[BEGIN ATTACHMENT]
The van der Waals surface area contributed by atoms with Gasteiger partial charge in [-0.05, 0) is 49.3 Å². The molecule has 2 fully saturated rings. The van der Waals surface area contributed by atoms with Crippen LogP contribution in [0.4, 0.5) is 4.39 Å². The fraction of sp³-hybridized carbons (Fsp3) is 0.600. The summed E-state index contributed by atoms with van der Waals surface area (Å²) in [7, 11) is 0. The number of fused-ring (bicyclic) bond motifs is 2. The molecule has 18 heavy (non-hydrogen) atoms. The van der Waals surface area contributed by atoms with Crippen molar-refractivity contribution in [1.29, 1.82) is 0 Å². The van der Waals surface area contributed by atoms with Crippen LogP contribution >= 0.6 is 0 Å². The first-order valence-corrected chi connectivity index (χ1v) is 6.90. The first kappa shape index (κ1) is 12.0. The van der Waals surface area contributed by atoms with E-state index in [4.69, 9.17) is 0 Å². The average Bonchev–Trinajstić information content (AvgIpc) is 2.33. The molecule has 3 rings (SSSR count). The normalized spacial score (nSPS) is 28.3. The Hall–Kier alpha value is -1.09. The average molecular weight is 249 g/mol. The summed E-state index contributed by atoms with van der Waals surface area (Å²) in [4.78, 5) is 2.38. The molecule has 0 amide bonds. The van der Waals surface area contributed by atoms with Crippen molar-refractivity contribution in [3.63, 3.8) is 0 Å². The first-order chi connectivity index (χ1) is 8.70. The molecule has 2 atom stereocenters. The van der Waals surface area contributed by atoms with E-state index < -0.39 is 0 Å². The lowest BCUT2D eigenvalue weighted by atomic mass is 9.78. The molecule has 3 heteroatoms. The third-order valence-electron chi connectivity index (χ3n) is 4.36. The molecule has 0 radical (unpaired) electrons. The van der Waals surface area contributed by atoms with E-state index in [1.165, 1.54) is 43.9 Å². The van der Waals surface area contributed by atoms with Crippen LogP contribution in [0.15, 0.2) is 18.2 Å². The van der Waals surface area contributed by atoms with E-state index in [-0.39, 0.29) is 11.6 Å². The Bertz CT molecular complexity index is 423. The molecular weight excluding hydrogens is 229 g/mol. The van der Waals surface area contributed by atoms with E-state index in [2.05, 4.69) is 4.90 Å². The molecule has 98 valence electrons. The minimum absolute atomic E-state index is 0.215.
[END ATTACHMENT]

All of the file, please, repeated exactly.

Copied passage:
The van der Waals surface area contributed by atoms with Gasteiger partial charge in [-0.05, 0) is 49.3 Å². The molecule has 2 fully saturated rings. The van der Waals surface area contributed by atoms with Crippen LogP contribution in [0.4, 0.5) is 4.39 Å². The fraction of sp³-hybridized carbons (Fsp3) is 0.600. The summed E-state index contributed by atoms with van der Waals surface area (Å²) in [7, 11) is 0. The number of fused-ring (bicyclic) bond motifs is 2. The molecule has 18 heavy (non-hydrogen) atoms. The van der Waals surface area contributed by atoms with Crippen molar-refractivity contribution in [1.29, 1.82) is 0 Å². The van der Waals surface area contributed by atoms with Crippen LogP contribution >= 0.6 is 0 Å². The first-order valence-corrected chi connectivity index (χ1v) is 6.90. The first kappa shape index (κ1) is 12.0. The van der Waals surface area contributed by atoms with E-state index in [4.69, 9.17) is 0 Å². The average Bonchev–Trinajstić information content (AvgIpc) is 2.33. The molecule has 3 rings (SSSR count). The normalized spacial score (nSPS) is 28.3. The Hall–Kier alpha value is -1.09. The average molecular weight is 249 g/mol. The summed E-state index contributed by atoms with van der Waals surface area (Å²) in [4.78, 5) is 2.38. The molecule has 0 amide bonds. The van der Waals surface area contributed by atoms with Crippen molar-refractivity contribution in [3.63, 3.8) is 0 Å². The first-order chi connectivity index (χ1) is 8.70. The molecule has 2 atom stereocenters. The van der Waals surface area contributed by atoms with E-state index < -0.39 is 0 Å². The lowest BCUT2D eigenvalue weighted by atomic mass is 9.78. The molecule has 3 heteroatoms. The third-order valence-electron chi connectivity index (χ3n) is 4.36. The molecule has 0 radical (unpaired) electrons. The van der Waals surface area contributed by atoms with E-state index in [1.165, 1.54) is 43.9 Å². The van der Waals surface area contributed by atoms with Crippen LogP contribution in [0.15, 0.2) is 18.2 Å². The van der Waals surface area contributed by atoms with E-state index in [-0.39, 0.29) is 11.6 Å². The Bertz CT molecular complexity index is 423. The molecular weight excluding hydrogens is 229 g/mol. The van der Waals surface area contributed by atoms with E-state index in [2.05, 4.69) is 4.90 Å². The molecule has 98 valence electrons. The minimum absolute atomic E-state index is 0.215.